CPAP Therapy Tips

BiPAP May Offer Relief for Aerophagia Sufferers

After using your CPAP machine overnight, do you sometimes feel bloated? The cause may be aerophagia, a condition that happens from swallowing air while getting your CPAP therapy. Did you know that BiPAP machines can be used to help relieve the symptoms of aerophagia? This article will show you how some people are having success with BiPAP machines as a way to prevent aerophagia, creating a more restful sleep.

Since it was first introduced in 1980, continuous positive airway pressure, or CPAP, has revolutionized the treatment of Sleep Apnea, reducing the serious risks associated with the condition as well as helping millions of men and women get restful, restorative sleep. Still, as helpful as CPAP therapy can be in alleviating the symptoms of Obstructive Sleep Apnea and ensuring normal breathing during sleep, the therapy does have a few side effects – and sometimes, those side effects can be bothersome enough to interfere with the therapy itself.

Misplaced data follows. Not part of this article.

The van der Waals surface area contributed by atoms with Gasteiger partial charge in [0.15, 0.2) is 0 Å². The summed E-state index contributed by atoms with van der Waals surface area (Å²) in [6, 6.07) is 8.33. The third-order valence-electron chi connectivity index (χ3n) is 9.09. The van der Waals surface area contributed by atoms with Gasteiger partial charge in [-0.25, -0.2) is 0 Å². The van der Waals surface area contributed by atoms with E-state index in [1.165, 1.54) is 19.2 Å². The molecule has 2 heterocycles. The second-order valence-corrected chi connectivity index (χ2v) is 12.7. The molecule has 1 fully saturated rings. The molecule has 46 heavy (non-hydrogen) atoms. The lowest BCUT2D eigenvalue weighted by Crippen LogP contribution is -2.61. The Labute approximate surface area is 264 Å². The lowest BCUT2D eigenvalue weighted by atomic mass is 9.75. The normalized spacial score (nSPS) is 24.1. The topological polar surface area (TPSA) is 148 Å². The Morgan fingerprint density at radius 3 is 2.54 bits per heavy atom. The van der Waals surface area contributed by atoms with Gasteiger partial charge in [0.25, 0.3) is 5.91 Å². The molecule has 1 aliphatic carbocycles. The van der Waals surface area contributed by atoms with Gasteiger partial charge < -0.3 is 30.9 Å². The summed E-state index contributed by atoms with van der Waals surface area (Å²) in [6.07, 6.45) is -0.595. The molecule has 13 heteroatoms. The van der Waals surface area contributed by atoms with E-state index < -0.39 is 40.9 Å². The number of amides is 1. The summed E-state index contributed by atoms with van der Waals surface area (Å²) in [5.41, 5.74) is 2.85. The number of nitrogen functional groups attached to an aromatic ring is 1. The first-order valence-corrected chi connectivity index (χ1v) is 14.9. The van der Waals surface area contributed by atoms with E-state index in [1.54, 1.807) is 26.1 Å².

Getting used to the feeling of the mask is one side effect that most patients are able to overcome with just a little patience. But other CPAP side effects can be more long-lasting – and more uncomfortable. One of the most annoying CPAP side effects is aerophagia.



What is Aerophagia?

Aerophagia is a condition that occurs when air enters the gastrointestinal tract, including the stomach and intestines. As air builds up, it can cause considerable discomfort in the belly and bowels. The most common symptoms of aerophagia include:

  • belly bloating
  • stomachache
  • burping
  • flatulence
  • an uncomfortable feeling of being distended or “full”